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NEW YORK The U.S. Labor Department is preparing
to delay its controversial Obama-era fiduciary rule on financial
advice for 180 days and seek public comment on the rule.
The agency has sent two separate documents to the Office of
Management and Budget for approval, according to sources
familiar with the agency’s actions. One document is a proposed
rulemaking that simply delays the regulation’s effective date –
now April 10 – for 180 days. That proposal has a comment period
as short as 15 days.
The second document would start another round of public
comment on the rule, which requires brokers and other financial
advisers to put their clients’ best interests first when
advising them about individual retirement accounts or 401(k)
The Labor Department proposed the rule in September 2010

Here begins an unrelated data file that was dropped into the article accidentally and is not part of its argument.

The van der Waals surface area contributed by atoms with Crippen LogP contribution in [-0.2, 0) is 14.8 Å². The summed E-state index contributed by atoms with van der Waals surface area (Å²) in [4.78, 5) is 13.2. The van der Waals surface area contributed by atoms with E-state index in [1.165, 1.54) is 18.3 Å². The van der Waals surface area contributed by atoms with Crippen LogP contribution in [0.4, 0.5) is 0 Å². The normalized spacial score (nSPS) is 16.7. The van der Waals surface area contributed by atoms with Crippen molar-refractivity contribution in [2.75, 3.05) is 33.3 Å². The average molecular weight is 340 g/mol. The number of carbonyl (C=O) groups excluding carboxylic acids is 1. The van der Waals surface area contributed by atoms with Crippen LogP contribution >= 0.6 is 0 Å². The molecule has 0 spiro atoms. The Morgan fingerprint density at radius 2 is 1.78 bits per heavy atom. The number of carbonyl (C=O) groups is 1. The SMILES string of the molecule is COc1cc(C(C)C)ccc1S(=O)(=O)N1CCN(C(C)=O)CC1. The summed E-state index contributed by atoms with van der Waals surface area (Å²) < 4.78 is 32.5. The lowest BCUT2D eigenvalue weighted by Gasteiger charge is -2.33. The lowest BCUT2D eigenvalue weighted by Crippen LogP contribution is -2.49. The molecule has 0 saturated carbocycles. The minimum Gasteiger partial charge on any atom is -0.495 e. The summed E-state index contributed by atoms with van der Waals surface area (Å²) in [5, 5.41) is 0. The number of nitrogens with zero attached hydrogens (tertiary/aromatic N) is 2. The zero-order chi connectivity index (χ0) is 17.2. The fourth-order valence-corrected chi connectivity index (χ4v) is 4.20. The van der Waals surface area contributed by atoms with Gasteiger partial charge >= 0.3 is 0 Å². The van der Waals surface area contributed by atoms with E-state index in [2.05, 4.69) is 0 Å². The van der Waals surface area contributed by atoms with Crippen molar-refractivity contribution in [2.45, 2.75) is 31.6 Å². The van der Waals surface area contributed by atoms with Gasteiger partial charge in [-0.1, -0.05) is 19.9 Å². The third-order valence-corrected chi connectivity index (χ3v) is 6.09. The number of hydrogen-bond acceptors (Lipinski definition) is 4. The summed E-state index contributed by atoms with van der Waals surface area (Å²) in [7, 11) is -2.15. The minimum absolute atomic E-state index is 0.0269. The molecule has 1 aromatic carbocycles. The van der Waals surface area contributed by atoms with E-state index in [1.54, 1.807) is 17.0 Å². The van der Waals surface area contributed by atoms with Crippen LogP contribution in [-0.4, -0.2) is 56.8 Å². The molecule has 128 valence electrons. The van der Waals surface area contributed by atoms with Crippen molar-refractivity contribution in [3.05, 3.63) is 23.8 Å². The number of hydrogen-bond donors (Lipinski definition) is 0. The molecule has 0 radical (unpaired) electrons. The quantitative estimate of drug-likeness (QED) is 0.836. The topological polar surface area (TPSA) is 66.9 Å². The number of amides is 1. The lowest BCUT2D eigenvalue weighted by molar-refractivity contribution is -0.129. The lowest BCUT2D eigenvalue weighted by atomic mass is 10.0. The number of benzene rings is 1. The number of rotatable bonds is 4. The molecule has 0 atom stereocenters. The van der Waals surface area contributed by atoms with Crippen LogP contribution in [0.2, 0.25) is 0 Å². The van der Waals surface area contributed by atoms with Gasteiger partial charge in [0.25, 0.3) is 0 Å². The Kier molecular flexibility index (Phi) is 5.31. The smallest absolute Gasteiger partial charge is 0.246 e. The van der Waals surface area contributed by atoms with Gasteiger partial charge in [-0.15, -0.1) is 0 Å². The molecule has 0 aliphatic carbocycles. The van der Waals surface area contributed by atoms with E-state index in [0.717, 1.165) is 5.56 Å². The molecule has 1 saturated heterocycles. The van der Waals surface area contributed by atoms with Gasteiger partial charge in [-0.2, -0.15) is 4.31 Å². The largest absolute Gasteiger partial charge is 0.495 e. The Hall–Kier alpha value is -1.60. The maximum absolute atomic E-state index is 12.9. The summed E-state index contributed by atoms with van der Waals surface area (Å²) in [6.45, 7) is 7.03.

under President Barack Obama but withdrew the proposal in
September 2011 after receiving criticism from the financial
services industry. The department re-proposed the rule in April
2015 and made it final on April 6, 2016.
Industry critics claim the rule limits their ability to
service clients who cannot afford to pay for financial advice
and must use products that carry commissions or other indirect
On Feb. 3, President Donald Trump ordered the Labor
Department to review the fiduciary rule – a move widely
interpreted as an effort to delay or kill the regulation.
On Wednesday, a U.S. District Court judge upheld the
legality of the rule.
The Trump administration could write a new rule to replace
or eliminate the Obama-era one. A spokesman from the Labor
Department declined to comment. (Additional reporting by Liz Dilts in New York)
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